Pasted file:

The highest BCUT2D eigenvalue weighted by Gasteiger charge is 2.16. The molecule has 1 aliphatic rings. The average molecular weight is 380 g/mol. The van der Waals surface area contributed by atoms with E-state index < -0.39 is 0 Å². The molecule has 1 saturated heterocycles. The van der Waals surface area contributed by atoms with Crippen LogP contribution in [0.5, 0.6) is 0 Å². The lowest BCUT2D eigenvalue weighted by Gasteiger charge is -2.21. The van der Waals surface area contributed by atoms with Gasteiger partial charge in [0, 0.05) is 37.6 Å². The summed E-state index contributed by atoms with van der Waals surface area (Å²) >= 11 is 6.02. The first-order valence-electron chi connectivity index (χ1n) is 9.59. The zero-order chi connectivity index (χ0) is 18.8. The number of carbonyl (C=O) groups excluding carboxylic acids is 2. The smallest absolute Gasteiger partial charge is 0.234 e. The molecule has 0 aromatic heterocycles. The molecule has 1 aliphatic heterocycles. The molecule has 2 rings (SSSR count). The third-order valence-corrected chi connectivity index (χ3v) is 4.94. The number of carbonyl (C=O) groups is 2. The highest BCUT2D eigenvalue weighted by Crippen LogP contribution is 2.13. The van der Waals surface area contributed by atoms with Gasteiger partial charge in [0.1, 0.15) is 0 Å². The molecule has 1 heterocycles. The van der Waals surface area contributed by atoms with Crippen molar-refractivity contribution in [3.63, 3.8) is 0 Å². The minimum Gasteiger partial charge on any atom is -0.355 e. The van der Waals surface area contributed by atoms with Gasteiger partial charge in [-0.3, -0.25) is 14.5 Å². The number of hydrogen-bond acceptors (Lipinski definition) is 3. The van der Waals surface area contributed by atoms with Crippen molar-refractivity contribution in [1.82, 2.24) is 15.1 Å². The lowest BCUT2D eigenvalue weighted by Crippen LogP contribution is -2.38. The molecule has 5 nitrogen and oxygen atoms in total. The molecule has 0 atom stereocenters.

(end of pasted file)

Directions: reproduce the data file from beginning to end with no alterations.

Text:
The highest BCUT2D eigenvalue weighted by Gasteiger charge is 2.16. The molecule has 1 aliphatic rings. The average molecular weight is 380 g/mol. The van der Waals surface area contributed by atoms with E-state index < -0.39 is 0 Å². The molecule has 1 saturated heterocycles. The van der Waals surface area contributed by atoms with Crippen LogP contribution in [0.5, 0.6) is 0 Å². The lowest BCUT2D eigenvalue weighted by Gasteiger charge is -2.21. The van der Waals surface area contributed by atoms with Gasteiger partial charge in [0, 0.05) is 37.6 Å². The summed E-state index contributed by atoms with van der Waals surface area (Å²) >= 11 is 6.02. The first-order valence-electron chi connectivity index (χ1n) is 9.59. The zero-order chi connectivity index (χ0) is 18.8. The number of carbonyl (C=O) groups excluding carboxylic acids is 2. The smallest absolute Gasteiger partial charge is 0.234 e. The molecule has 0 aromatic heterocycles. The molecule has 1 aliphatic heterocycles. The molecule has 2 rings (SSSR count). The third-order valence-corrected chi connectivity index (χ3v) is 4.94. The number of carbonyl (C=O) groups is 2. The highest BCUT2D eigenvalue weighted by Crippen LogP contribution is 2.13. The van der Waals surface area contributed by atoms with Gasteiger partial charge in [0.1, 0.15) is 0 Å². The molecule has 1 heterocycles. The van der Waals surface area contributed by atoms with Crippen molar-refractivity contribution in [3.63, 3.8) is 0 Å². The minimum Gasteiger partial charge on any atom is -0.355 e. The van der Waals surface area contributed by atoms with Gasteiger partial charge in [-0.3, -0.25) is 14.5 Å². The number of hydrogen-bond acceptors (Lipinski definition) is 3. The van der Waals surface area contributed by atoms with Crippen molar-refractivity contribution in [1.82, 2.24) is 15.1 Å². The lowest BCUT2D eigenvalue weighted by Crippen LogP contribution is -2.38. The molecule has 5 nitrogen and oxygen atoms in total. The molecule has 0 atom stereocenters.